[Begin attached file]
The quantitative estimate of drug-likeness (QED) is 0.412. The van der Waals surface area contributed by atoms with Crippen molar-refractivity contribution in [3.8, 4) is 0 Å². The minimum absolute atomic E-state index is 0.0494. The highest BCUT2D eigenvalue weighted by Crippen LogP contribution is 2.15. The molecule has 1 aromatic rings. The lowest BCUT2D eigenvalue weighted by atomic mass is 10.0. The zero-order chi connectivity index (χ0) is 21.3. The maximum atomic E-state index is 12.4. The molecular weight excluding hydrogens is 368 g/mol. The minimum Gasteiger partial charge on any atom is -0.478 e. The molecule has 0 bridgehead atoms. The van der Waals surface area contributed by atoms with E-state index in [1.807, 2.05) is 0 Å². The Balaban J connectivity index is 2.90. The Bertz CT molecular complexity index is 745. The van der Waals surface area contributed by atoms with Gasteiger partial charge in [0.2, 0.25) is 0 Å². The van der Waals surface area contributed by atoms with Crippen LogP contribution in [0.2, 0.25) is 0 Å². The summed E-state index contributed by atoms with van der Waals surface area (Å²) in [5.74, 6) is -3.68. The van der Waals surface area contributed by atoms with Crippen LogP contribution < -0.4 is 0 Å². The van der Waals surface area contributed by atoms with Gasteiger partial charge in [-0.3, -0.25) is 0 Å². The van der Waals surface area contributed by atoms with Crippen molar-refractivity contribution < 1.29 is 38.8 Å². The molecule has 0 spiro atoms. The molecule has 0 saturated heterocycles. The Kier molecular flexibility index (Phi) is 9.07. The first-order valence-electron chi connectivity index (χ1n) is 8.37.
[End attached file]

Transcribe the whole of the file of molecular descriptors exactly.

The quantitative estimate of drug-likeness (QED) is 0.412. The van der Waals surface area contributed by atoms with Crippen molar-refractivity contribution in [3.8, 4) is 0 Å². The minimum absolute atomic E-state index is 0.0494. The highest BCUT2D eigenvalue weighted by Crippen LogP contribution is 2.15. The molecule has 1 aromatic rings. The lowest BCUT2D eigenvalue weighted by atomic mass is 10.0. The zero-order chi connectivity index (χ0) is 21.3. The maximum atomic E-state index is 12.4. The molecular weight excluding hydrogens is 368 g/mol. The minimum Gasteiger partial charge on any atom is -0.478 e. The molecule has 0 bridgehead atoms. The van der Waals surface area contributed by atoms with E-state index in [1.807, 2.05) is 0 Å². The Balaban J connectivity index is 2.90. The Bertz CT molecular complexity index is 745. The van der Waals surface area contributed by atoms with Gasteiger partial charge in [0.2, 0.25) is 0 Å². The van der Waals surface area contributed by atoms with Crippen LogP contribution in [0.2, 0.25) is 0 Å². The summed E-state index contributed by atoms with van der Waals surface area (Å²) in [5.74, 6) is -3.68. The van der Waals surface area contributed by atoms with Crippen LogP contribution < -0.4 is 0 Å². The van der Waals surface area contributed by atoms with Gasteiger partial charge in [-0.3, -0.25) is 0 Å². The van der Waals surface area contributed by atoms with Crippen molar-refractivity contribution < 1.29 is 38.8 Å². The molecule has 0 spiro atoms. The molecule has 0 saturated heterocycles. The Kier molecular flexibility index (Phi) is 9.07. The first-order valence-electron chi connectivity index (χ1n) is 8.37.